This appeal arises from an order of summary judgment entered in the Circuit Court of Harrison County on June 14, 1983, in favor of Defendants, Malone Properties, Inc. and Carroll D. Malone d/b/a Malone Construction Company, finally dismissing White's complaint. The trial judge found, in considering the depositions, discovery and other matters on file, that there were no genuine issues of material fact, that the law of Louisiana was the appropriate law to be applied regarding the dispositive issues in this action, and that Defendants were entitled to judgment in their favor as a matter of law. See Rule 56, Miss.R.Civ.P.

 This action was wholly within the subject matter jurisdiction of the circuit court - it may not be seriously argued to the contrary. The complaint sounds in tort and charges negligence, matters which when well pleaded (as here) are sufficient to bring a case within the subject matter jurisdiction of any circuit court of this state. Luckett v. Mississippi Wood, Inc., (Miss.No.54,974, decided November 27, 1985) (not yet reported); see also, Penrod Drilling Co. v. Bounds, 433 So.2d 916, 924 (Miss.1983) (Robertson, J., concurring). Matters such as domicile of the parties and where the tort occurred may affect the resolution of questions of in personam jurisdiction, venue and choice of law.

 Logically, they may not implicate subject matter jurisdiction. In the present context the choice of law inquiry is outcome determinative.

 White's only practical hope on this appeal is that he might somehow persuade this Court that his claim is controlled wholly by Mississippi law, including our familiar six year statute of limitations on tort claims, Miss. Code Ann. 15-1-49 (1972), and that his claim is not barred by the limitations or exclusiveness of liability sections of the Mississippi Workers' Compensation Act. Miss. Code Ann. 71-3-9 and 35 (1972).

 If Louisiana law applies, White's plight is hopeless as a workers' compensation claim - Louisiana law presents him the twin barriers of an exclusiveness of liability clause L.S.A.-R.S. 23:1032, As Amended By Acts 1976, No. 147; see also Malone & Johnson, 14 La.Civ.L.Tre. 361 (1980) and a two year statute of limitations. As a tort claim for negligence, White fares no better under Louisiana law for there he confronts a wholly valid and enforceable one year statute of limitations. 15 LSA - C.C. 3492 (Supp.1985) *fn1.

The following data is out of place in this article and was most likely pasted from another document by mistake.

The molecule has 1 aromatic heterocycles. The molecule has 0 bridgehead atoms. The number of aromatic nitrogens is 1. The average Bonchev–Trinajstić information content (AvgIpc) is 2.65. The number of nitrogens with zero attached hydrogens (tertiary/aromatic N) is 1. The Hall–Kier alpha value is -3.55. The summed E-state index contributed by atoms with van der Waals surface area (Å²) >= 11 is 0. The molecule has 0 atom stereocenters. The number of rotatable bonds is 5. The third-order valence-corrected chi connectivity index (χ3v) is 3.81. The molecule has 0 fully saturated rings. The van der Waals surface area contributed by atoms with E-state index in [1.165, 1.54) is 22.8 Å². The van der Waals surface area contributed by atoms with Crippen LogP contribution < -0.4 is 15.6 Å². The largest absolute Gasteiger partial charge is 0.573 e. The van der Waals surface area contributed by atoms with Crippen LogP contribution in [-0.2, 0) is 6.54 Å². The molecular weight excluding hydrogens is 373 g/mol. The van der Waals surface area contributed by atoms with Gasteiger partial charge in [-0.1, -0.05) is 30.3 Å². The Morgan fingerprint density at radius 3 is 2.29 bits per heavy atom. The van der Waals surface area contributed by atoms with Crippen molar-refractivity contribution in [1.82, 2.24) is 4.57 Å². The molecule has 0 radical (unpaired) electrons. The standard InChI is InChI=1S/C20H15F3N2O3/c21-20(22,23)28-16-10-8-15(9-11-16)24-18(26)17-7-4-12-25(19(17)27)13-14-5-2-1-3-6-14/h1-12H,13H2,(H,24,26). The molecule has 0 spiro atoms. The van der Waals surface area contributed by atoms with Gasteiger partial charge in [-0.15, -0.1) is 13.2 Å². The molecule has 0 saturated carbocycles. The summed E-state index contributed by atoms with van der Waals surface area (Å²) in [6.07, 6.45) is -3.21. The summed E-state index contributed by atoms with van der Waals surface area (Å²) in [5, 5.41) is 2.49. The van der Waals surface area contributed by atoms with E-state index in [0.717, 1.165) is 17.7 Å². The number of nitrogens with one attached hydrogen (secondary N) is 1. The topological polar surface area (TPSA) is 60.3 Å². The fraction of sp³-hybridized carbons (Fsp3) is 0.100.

Today's choice of law question must be decided by a proper application of our familiar center of gravity test, first applied by this Court in tort cases in 1968. Mitchell v. Craft, 211 So.2d 509, 512 (Miss.1968); Fells v. Bowman, 274 So.2d 109, 112-113 (Miss.1973); Boardman v. United States Automobile Ass'n., 470 So.2d 1024, 1030-31 (Miss.1985). In essence, this test mandates that we inquire regarding the extent of the contacts the competing states, Louisiana and Mississippi, have with the parties and the action. *fn2

 The significant contacts here appear as follows: (1) White was a resident of Louisiana before he accepted the job with Malone Properties. (2) White was hired in Louisiana. (3) White worked exclusively in Louisiana while employed by Malone Properties. (4) White's injury occurred while on the job in Louisiana. (5) White was treated for and hospitalized for this injury in Louisiana. (6) Malone Properties, Inc. and Carroll D. Malone d/b/a Malone Construction Company were doing business in Louisiana. (7) The insurance was paid in Louisiana (8) Jeffrey and Idea Mae White considered Mississippi home. (9) Malone also does business in Mississippi.

 A balance of these significant contacts makes it apparent to us that Louisiana furnishes the center of gravity. Under our law, therefore, Louisiana law is appropriate for application. We emphasize that White was not hired in ...